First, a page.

Use this URL to cite or link to this record in EThOS: http://ethos.bl.uk/OrderDetails.do?uin=uk.bl.ethos.680315
Title: Protein translocation across the gram negative bacterial membrane
Author: Arunmanee, Wanatchaporn
ISNI:       0000 0004 5915 0636
Awarding Body: Newcastle University
Current Institution: University of Newcastle upon Tyne
Date of Award: 2015
Availability of Full Text:
Access through EThOS:
Access through Institution:
Abstract:
Gram-negative bacteria are becoming increasingly resistant to many antibiotics. Unlike other bacteria, gram-negative bacteria have an additional membrane, the so-called outer membrane, which protects them from harmful agents. This membrane is highly asymmetric and contains tightly-packed lipopolysaccharides (LPS) in the outer leaflet and phospholipids in the inner leaflet. This thesis describes a study of the outer membrane protein F (OmpF) which is the most abundant porin present in the outer membrane of Esherichia coli. OmpF plays a key role in the organization of outer membrane and is also a receptor and translocator for colicins, which are antibacterial toxins. The aim of this project is to better understand the defensive barrier of gram-negative bacteria and find routes to pass through it by studying the interaction of OmpF with colicin N (ColN) and LPS. The solution structure of ColN and the OmpFColN complex in neutral detergents, studied by AUC and small-angle scattering (SAS), indicated that translocation and receptor binding domain of ColN (ColNTR) became more compact when binding to outside of OmpF. Furthermore, OmpF in complex with the protein TolA, which forms part of the ColN translocon complex, was also studied by SAS. It showed that TolA bound to OmpF also became more compact though TolA remains a flexible structure. Furthermore, the interaction of OmpF with LPS was studied. Mutagenesis of positivelycharged residues on OmpF was used to disrupt its electrostatic interaction with LPS. The findings suggested that OmpF has two LPS-binding sites and that OmpF binds to LPS via the minimal Lipid A moiety. This was supported by SAS data. Dynamic light scattering experiments indicated that OmpF, LPS and divalent cations form larger-scale structures, which are reminiscent of the outer membrane of bacteria. Alternative approaches for studying OmpF in amphipol (APol) and nanodisc were also utilised. OmpF/APol assembled as filaments in the absence of free APol but these converted into 2D arrays in the presence of LPS and calcium ions. OmpF could be incorporated into Nanodiscs, significantly increasing their diameters compared to empty Nanodiscs.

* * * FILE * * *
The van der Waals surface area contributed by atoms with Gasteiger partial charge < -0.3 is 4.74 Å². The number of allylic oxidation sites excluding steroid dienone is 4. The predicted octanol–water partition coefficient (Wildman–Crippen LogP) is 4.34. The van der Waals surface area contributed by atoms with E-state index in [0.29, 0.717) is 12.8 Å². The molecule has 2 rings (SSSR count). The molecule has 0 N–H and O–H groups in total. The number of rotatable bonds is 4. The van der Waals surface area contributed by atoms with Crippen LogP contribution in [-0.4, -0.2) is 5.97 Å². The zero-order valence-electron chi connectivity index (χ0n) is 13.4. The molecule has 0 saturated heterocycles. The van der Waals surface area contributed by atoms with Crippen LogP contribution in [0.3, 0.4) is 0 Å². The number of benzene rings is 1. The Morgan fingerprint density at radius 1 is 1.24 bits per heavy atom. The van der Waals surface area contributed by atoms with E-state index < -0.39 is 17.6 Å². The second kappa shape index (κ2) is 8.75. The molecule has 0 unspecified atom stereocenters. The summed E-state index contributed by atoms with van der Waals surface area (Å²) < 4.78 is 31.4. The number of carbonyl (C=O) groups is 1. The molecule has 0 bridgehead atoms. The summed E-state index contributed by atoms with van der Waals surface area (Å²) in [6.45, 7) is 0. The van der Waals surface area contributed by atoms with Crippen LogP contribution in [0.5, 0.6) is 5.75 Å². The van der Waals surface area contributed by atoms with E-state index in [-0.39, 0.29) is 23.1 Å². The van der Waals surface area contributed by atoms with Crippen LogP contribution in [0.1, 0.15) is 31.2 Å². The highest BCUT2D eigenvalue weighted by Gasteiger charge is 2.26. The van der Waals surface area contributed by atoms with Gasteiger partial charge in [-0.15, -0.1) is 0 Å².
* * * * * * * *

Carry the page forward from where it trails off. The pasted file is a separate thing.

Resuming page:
Supervisor: Not available Sponsor: Royal Thai Government (RTG)
Qualification Name: Thesis (Ph.D.) Qualification Level: Doctoral
EThOS ID: uk.bl.ethos.680315  DOI: Not available
Share: